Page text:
This is where next steps can be more focused on the key person than the child they’re assessing. It’s all part of the same process that helps children to develop and learn through their play, but here your next steps are focused on what the practitioners can do to
scaffold and advance an interest.

The next step could be asking more questions to get the child to come up with an answer independently. Or it might be to encourage them to come up with some solutions to a problem by offering challenging tasks.

Where can I learn more?

3. Extending the Object

When you start to delve into more child-led next steps, rather than next steps led by a practitioner or by an EYFS framework, it tends to be about extending what you’re seeing in your observations.

What do we mean by extending the object specifically? It’s about giving children opportunities to further explore a subject of their interest.

This might be a toy, a random object, or a particular provision you’ve set up. Then, you take the opportunity for them to explore connected subjects, and see if their interest is extended beyond the specific object they started with.

And what does it mean for next steps?

Extending the object with regards to next steps starts with observing the subject of a child’s intrigue. Is it a particular toy? A certain word, sound, or object? When a child’s interests are piqued by something, it’s important to ensure that their interest isn’t stopped by your actions, but encouraged and developed.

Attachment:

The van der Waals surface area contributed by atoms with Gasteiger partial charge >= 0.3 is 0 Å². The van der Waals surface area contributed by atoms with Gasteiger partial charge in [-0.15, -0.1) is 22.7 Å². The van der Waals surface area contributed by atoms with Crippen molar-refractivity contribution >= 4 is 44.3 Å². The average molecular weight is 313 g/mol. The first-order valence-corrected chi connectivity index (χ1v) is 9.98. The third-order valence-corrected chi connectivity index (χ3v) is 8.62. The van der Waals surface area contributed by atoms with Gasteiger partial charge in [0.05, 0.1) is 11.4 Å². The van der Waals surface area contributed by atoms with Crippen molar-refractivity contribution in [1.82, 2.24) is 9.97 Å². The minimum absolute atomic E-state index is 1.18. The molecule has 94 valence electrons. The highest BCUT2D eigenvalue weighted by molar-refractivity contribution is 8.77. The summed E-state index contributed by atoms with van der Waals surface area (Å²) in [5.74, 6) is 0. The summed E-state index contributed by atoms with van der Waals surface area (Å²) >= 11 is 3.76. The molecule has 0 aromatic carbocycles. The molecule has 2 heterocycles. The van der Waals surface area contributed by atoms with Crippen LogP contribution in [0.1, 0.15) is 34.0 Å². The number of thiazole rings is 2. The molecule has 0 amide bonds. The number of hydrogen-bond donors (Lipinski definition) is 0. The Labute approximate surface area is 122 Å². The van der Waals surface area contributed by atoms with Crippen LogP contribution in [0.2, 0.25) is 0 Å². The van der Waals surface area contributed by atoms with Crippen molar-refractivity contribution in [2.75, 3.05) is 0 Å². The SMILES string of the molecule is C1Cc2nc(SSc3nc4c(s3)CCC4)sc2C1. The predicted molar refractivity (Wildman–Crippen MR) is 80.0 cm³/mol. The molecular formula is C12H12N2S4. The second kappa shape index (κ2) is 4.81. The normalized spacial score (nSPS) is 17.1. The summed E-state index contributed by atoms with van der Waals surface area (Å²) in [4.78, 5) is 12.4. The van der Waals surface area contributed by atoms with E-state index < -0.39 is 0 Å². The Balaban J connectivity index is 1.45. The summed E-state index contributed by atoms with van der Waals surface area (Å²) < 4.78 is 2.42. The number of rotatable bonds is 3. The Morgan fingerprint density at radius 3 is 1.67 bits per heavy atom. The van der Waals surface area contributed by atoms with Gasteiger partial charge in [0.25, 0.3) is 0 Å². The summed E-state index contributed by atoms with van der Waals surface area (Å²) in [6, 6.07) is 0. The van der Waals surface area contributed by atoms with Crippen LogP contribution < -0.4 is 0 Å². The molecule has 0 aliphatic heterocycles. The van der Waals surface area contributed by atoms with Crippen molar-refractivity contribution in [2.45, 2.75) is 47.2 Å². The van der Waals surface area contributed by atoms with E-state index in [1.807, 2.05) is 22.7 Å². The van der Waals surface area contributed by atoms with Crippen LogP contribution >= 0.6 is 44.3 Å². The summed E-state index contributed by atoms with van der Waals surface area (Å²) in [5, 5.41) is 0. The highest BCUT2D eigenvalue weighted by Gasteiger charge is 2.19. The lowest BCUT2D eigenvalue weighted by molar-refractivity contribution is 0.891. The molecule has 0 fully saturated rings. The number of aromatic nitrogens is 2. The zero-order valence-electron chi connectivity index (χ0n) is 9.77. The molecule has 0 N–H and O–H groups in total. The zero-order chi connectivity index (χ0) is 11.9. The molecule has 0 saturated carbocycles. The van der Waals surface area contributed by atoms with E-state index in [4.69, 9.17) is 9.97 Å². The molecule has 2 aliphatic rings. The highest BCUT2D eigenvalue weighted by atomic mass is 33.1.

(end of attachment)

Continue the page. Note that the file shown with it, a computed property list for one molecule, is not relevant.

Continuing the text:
You can then plan next steps through your provisions or through adult-led play that extend this. That might be ensuring those objects of interest are more present in the setting, attempting to open up a child’s interest by including similar objects, or by modelling similar words or sounds.

Maybe a child is interested in cars. You could look to extend this interest to other types of vehicle, or to different types of movement.

This is also one great way to involve in-the-moment next steps planning to your process. This is where practitioners simply extend an interest in the moment, as opposed to assessing and planning next steps in the usual, more structured way.

Where can I learn more?

4. Extending the Concept

This is just another way to look at extending the interest. Instead of looking to expand the group of objects they are interested in, you take a child’s intrigue towards something and extend it into a different area of learning.

When a child is curious about something, it’s a great opportunity to grow that curiosity and spread it across these different areas of learning. That way, you’re able to work off the back of this intrigue into a different area knowing that the fascination they have with that concept is likely to keep the child happy and engaged.

And what does it mean for next steps?

It’s all about spending the time in your observations to really understand what the child’s interest is. When you’re observing the child, ask yourself the question “What am I really seeing here?”.

For example, Harry might be particularly engaged with paint. This could mean he is fascinated with the movement involved in painting, it could be that he’s interested in the colours, or more broadly in simply creating representations.

Once you take the time to understand exactly what they are doing, it becomes a lot easier to plan next steps within your provision.